"My computer architecture research intersects with security"

Atri Bhattacharyya © Alain Herzog / EPFL 2023

Atri Bhattacharyya © Alain Herzog / EPFL 2023

EPFL student Atri Bhattacharyya has won a prestigious Qualcomm Innovation Fellowship Europe for research in the fields of AI and cybersecurity.

Atri Bhattacharyya has always been interested in computer architectural security, stemming from his love for computer architecture, along with the realization that architectural features strongly affect the security guarantees for large software codebases.

He is one of only four PhD students from across Europe to have won a USD 40,000 Qualcomm Innovation Fellowship 2023, in a program that rewards researchers in the fields of artificial intelligence and cyber security, mentoring some of the most innovative engineering and computer science students on the continent.

Bhattacharyya started his Masters at EPFL in 2016, and is currently working towards his PhD in the HexHive Laboratory, part of the School of Computer and Communication Sciences, where his research focuses on secure software systems based on secure processor architectures.

“Fundamentally, modern processors retain architectural elements which originated in the early days of computing, whereas the computing landscape has changed tremendously especially vis-a-vis security. Consequently, the isolation mechanisms and abstractions reflect the coarse-grained separation required when a small number of individual users and programs shared a machine,” he explained.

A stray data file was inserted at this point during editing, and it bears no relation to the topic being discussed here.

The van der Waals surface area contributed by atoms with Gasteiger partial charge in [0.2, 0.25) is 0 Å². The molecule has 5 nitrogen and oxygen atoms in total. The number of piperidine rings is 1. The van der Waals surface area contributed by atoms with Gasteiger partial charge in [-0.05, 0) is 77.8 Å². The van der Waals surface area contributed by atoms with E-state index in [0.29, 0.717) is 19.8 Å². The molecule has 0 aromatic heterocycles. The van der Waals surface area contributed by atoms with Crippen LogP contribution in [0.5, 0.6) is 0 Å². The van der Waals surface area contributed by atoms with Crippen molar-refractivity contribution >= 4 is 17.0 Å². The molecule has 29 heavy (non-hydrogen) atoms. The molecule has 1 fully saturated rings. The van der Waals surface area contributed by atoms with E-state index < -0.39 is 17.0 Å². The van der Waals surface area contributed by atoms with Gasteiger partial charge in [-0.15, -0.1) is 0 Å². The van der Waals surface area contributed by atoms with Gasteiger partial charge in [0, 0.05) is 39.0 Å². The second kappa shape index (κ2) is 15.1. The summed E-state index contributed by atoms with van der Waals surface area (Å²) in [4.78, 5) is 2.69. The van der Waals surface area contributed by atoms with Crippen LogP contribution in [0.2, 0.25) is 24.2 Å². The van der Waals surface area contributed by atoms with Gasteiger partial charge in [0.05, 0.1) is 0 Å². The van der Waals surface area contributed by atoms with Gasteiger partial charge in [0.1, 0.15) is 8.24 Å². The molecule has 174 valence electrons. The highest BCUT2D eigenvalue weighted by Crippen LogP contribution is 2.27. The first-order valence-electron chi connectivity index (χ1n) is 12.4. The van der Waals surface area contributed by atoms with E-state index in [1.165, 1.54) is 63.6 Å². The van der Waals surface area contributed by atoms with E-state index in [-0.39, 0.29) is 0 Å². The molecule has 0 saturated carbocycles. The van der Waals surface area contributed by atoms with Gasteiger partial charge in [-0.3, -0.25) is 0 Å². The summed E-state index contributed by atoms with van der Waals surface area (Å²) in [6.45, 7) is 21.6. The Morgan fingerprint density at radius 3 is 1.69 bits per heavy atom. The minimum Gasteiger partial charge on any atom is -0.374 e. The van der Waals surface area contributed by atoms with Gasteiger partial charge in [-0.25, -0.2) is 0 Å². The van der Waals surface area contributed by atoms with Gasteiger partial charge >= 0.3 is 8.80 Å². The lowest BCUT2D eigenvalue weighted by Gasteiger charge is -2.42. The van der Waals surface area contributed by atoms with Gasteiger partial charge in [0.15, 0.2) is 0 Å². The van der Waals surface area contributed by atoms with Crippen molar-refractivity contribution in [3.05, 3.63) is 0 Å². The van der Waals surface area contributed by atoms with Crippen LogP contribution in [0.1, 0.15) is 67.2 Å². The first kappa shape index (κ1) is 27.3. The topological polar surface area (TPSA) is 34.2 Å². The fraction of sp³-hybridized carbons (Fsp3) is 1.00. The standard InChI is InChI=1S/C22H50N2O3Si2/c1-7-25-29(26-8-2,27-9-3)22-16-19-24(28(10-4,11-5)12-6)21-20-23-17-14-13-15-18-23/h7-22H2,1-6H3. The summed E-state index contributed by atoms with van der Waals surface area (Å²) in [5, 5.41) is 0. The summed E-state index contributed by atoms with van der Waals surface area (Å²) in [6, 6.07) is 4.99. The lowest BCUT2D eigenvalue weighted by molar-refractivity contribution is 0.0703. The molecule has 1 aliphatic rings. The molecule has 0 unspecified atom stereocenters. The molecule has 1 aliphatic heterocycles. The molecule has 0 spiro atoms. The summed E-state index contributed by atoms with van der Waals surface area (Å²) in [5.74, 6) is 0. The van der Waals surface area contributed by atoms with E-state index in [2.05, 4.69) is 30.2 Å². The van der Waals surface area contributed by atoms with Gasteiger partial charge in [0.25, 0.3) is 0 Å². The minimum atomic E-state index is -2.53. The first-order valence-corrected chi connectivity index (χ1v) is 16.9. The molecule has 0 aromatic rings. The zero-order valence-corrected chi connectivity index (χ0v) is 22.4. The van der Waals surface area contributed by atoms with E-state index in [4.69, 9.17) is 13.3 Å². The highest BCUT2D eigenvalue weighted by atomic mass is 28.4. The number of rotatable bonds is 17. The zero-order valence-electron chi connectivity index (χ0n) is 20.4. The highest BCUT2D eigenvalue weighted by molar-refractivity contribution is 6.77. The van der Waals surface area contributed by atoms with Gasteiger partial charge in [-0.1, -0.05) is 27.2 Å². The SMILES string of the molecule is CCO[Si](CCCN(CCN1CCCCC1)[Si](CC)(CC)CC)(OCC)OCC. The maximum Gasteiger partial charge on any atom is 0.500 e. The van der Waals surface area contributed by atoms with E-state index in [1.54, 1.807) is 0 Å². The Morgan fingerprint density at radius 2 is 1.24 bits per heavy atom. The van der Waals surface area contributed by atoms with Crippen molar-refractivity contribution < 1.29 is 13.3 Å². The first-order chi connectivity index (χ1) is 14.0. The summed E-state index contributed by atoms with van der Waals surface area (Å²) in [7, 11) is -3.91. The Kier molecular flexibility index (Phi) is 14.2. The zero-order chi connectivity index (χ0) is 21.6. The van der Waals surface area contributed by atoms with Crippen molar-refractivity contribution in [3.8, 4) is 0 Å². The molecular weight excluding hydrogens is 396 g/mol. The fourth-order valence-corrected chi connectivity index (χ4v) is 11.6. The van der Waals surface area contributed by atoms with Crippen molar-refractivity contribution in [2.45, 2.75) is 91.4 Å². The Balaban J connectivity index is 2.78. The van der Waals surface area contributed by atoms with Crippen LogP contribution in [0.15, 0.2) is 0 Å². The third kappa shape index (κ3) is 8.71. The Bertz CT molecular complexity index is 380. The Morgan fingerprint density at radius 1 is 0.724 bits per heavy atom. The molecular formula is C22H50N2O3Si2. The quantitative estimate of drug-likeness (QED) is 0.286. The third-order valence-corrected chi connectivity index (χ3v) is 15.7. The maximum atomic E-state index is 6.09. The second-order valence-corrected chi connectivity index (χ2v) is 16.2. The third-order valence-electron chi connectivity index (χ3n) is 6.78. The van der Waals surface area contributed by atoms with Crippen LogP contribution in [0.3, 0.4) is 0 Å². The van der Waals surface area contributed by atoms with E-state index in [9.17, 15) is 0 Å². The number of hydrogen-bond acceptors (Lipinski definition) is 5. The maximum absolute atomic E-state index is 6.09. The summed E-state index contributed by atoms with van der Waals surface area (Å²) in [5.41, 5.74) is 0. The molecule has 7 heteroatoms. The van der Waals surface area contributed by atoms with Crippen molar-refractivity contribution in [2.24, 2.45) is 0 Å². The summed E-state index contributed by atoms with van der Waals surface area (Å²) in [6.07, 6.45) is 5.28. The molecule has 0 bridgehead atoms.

“In contrast, a modern browser regularly runs untrusted, and possibly malicious or buggy, code from thousands of web pages, scripts import code from hundreds of libraries, and even the OS kernel includes hundreds of external code modules. With the ubiquity of untrusted code, finer-grained and higher-performance isolation mechanisms are required to prevent unauthorised access to shared resources and data,” Bhattacharyya continued.

He believes the next frontier of security revolves around compartmentalization and his Qualcomm Innovation Fellowship recognizes the need for compartmentalization as a defense in both hardware and software.

Bhattacharyya is working on SecureCells, an attempt to revolutionize the way computer systems manage and protect their memory, offering enhanced security for a wide range of programs, including those used on mobile devices, desktop computers, and servers. With minimal performance overhead, SecureCells ensures the safety of critical programs in today’s rapidly evolving technological landscape.

“The key challenge in the longer term will be to reconcile the often-conflicting demands for improved performance and security and this will revolve around defining secure policies for compartmentalization, along with developing the necessary hardware and ecosystems to securely and support finely compartmentalized programs,” he said.

Bhattacharyya envisions a future where the security and architecture communities share a common vision for a future with faster, yet more secure, processors to support society’s ever-growing digital needs. Through carefully architecting and guiding the long-term evolution of processors, he believes it is possible to eliminate many of the perceived trade-offs in this space. “Given fast and fine-grained mechanisms, we can enforce strong security policies on top. This allows us to guarantee tight security bounds and protect against attacks, enforcing the principle of least privileges.”

“It's a great honor to win the Qualcomm Fellowship 2023 and my goal in the next decade is to guide processor development towards increased security-conscious designs through architectural innovation. This fellowship is helping to support this ambition!”

Author: Tanya Petersen

Source: Computer and Communication Sciences | IC

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